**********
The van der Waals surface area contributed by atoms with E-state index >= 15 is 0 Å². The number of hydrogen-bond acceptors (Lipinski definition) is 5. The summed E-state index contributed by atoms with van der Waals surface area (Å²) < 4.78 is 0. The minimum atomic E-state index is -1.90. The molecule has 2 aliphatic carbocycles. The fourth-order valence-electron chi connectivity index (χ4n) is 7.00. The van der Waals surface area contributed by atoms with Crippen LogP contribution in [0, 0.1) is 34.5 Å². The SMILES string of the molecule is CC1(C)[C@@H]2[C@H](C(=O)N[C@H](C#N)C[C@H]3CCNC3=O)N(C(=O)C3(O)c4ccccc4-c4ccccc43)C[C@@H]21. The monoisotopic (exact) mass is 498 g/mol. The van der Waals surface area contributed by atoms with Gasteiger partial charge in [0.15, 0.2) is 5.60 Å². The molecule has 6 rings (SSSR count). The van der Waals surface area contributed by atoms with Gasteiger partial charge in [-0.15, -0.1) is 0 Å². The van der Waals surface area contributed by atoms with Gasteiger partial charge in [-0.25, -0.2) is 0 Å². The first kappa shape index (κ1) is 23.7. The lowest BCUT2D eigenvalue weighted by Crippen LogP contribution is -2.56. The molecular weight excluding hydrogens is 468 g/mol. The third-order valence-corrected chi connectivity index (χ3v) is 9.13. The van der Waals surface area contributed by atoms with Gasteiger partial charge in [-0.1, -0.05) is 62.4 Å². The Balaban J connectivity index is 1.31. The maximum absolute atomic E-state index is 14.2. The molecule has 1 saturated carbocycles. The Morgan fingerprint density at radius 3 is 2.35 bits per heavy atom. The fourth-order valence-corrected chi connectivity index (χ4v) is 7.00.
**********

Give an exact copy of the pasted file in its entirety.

The van der Waals surface area contributed by atoms with E-state index >= 15 is 0 Å². The number of hydrogen-bond acceptors (Lipinski definition) is 5. The summed E-state index contributed by atoms with van der Waals surface area (Å²) < 4.78 is 0. The minimum atomic E-state index is -1.90. The molecule has 2 aliphatic carbocycles. The fourth-order valence-electron chi connectivity index (χ4n) is 7.00. The van der Waals surface area contributed by atoms with Crippen LogP contribution in [0, 0.1) is 34.5 Å². The SMILES string of the molecule is CC1(C)[C@@H]2[C@H](C(=O)N[C@H](C#N)C[C@H]3CCNC3=O)N(C(=O)C3(O)c4ccccc4-c4ccccc43)C[C@@H]21. The monoisotopic (exact) mass is 498 g/mol. The van der Waals surface area contributed by atoms with Gasteiger partial charge in [0.15, 0.2) is 5.60 Å². The molecule has 6 rings (SSSR count). The van der Waals surface area contributed by atoms with Gasteiger partial charge in [-0.15, -0.1) is 0 Å². The van der Waals surface area contributed by atoms with Gasteiger partial charge in [-0.25, -0.2) is 0 Å². The first kappa shape index (κ1) is 23.7. The lowest BCUT2D eigenvalue weighted by Crippen LogP contribution is -2.56. The molecular weight excluding hydrogens is 468 g/mol. The third-order valence-corrected chi connectivity index (χ3v) is 9.13. The van der Waals surface area contributed by atoms with Gasteiger partial charge in [-0.1, -0.05) is 62.4 Å². The Balaban J connectivity index is 1.31. The maximum absolute atomic E-state index is 14.2. The molecule has 1 saturated carbocycles. The Morgan fingerprint density at radius 3 is 2.35 bits per heavy atom. The fourth-order valence-corrected chi connectivity index (χ4v) is 7.00.